Again, to me, this signals the importance of listening to our body, rather than trying to supply our bodily needs on the basis of some theory of what we should need.

(mike lisanke) #16


I agree with you (and Amber) that if we all could use satiety to stay fit and trim, that would be best. And perhaps if/when we find the right things to eat, that would work. I can tell you, when I was eating carbohydrates that listening to my body Didn’t work worth a damn. And so the bathroom scale idea is broken And Satiety may be broken in some of us. After practicing Keto diet and Intermittent fasting that I can control my intake and maintain my health But just maintaining weight isn’t a good plan if over time we’re losing our bones and muscle tissue etc. etc.
I appreciate the dialog we’ve had this evening and look forward to researching further on protein balance with longer than OMAD… Not for weight loss; for healthy living! Thanks again.


It works much worse for some than others, sure…
I am pretty sure my body gives me plenty of good info and advice even then - but some part of my mind is hijacked. I may feel and know I definitely don’t need something, I may not even desire it - but compulsion is powerful. Other times carbs made me hungry, they did it all the time until recently, at least.
Carbs mess with many of us, this way or another.

Of course, it’s not always so clear and great even without the almost complete lack of carbs. Other things can interfere too. Signs may be broken. Certain protein and fat sources have zero satiation effect (at least in some combinations)…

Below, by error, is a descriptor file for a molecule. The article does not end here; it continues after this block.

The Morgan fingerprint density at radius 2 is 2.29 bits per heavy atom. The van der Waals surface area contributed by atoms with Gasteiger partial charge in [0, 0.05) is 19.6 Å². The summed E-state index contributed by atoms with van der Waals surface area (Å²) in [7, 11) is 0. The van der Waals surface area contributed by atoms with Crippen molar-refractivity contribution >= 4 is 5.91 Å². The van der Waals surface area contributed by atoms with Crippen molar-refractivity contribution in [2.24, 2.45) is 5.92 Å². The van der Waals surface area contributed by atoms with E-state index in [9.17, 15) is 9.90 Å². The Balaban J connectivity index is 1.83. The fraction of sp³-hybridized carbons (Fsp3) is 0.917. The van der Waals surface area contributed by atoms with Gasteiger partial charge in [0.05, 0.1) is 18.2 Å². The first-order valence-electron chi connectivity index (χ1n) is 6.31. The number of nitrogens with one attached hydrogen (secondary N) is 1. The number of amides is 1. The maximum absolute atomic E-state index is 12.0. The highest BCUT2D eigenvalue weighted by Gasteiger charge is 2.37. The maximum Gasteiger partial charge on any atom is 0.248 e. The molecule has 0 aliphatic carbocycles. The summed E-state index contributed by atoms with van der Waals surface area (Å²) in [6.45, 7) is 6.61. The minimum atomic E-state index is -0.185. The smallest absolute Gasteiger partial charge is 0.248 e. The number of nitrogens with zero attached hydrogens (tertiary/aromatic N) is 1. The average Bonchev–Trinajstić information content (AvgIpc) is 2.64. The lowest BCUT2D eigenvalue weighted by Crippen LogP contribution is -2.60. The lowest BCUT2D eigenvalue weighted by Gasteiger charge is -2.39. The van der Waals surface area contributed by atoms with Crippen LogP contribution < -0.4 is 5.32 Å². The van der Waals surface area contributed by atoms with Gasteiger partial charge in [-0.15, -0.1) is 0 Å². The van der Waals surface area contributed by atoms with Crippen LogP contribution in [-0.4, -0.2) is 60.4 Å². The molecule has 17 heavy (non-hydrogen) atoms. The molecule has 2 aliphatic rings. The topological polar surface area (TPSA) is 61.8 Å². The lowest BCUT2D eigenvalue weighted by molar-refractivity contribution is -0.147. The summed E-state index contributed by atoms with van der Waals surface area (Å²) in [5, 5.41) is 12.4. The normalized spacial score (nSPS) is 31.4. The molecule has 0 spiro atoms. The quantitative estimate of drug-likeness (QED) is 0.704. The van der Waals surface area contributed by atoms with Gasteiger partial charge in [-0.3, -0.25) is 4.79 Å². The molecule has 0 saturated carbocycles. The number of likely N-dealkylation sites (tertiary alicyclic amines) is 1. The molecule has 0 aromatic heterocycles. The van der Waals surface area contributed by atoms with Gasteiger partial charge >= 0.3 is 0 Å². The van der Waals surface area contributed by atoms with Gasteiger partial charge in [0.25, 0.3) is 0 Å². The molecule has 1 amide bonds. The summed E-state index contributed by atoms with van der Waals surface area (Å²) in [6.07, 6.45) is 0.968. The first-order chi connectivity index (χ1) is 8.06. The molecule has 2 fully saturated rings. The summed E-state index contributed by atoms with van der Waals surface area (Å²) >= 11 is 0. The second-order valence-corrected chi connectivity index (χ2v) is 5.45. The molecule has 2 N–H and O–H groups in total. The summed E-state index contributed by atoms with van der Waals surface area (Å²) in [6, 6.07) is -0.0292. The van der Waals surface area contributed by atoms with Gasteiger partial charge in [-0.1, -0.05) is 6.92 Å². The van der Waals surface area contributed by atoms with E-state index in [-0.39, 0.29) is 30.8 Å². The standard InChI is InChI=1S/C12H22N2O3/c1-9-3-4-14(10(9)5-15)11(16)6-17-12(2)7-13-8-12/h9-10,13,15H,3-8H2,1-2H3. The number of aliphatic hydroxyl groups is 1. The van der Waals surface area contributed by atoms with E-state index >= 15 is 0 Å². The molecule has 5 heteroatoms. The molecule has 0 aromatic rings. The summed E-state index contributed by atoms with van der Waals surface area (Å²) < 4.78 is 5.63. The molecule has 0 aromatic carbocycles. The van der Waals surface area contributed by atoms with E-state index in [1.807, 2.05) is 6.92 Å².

And timing may be important too. OMAD has its huge benefits for some of us. Even makes experiments easier, less factors to worry about.

(mike lisanke) #18


IMO Timing is the most important. With IF and a regular eating pattern (so our brain knows its not Starving), I found hunger is almost eliminated. Many (in US) don’t ever experience Hunger because they’re never Not Fed, but; initially fasting, under-eating, and eliminating carbs can all cause Hunger pain.

In my experience, IF and longer led to complete control of hunger pain. Its not completely eliminated but its always controllable; ignoring hunger and it just passes.


I don’t think I have any control on my hunger, it comes whenever my body wants food and didn’t use its other very serious sign, “need for fuel. feed me or else!” and I don’t ignore it unless the soft, cute kind that is just a very subtle warning and I happen not to feel an urge to eat.